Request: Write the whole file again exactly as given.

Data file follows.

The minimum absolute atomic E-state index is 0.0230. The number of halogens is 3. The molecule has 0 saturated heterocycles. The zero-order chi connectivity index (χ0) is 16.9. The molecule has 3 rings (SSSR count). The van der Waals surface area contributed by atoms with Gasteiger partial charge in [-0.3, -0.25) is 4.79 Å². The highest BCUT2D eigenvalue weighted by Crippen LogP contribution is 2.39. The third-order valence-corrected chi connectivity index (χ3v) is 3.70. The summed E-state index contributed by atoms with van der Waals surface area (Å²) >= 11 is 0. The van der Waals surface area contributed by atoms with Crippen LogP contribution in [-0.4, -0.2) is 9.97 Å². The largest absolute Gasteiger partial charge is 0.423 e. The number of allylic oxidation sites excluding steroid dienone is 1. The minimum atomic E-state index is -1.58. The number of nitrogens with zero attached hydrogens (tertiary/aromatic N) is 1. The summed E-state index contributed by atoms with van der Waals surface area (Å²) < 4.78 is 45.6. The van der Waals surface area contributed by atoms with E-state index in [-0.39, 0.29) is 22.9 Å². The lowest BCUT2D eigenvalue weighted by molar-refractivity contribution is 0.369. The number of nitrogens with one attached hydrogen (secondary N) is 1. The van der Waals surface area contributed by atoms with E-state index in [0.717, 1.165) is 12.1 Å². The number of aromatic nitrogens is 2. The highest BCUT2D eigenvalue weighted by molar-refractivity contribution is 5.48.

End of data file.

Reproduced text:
The minimum absolute atomic E-state index is 0.0230. The number of halogens is 3. The molecule has 0 saturated heterocycles. The zero-order chi connectivity index (χ0) is 16.9. The molecule has 3 rings (SSSR count). The van der Waals surface area contributed by atoms with Gasteiger partial charge in [-0.3, -0.25) is 4.79 Å². The highest BCUT2D eigenvalue weighted by Crippen LogP contribution is 2.39. The third-order valence-corrected chi connectivity index (χ3v) is 3.70. The summed E-state index contributed by atoms with van der Waals surface area (Å²) >= 11 is 0. The van der Waals surface area contributed by atoms with Crippen LogP contribution in [-0.4, -0.2) is 9.97 Å². The largest absolute Gasteiger partial charge is 0.423 e. The number of allylic oxidation sites excluding steroid dienone is 1. The minimum atomic E-state index is -1.58. The number of nitrogens with zero attached hydrogens (tertiary/aromatic N) is 1. The summed E-state index contributed by atoms with van der Waals surface area (Å²) < 4.78 is 45.6. The van der Waals surface area contributed by atoms with E-state index in [-0.39, 0.29) is 22.9 Å². The lowest BCUT2D eigenvalue weighted by molar-refractivity contribution is 0.369. The number of nitrogens with one attached hydrogen (secondary N) is 1. The van der Waals surface area contributed by atoms with E-state index in [0.717, 1.165) is 12.1 Å². The number of aromatic nitrogens is 2. The highest BCUT2D eigenvalue weighted by molar-refractivity contribution is 5.48.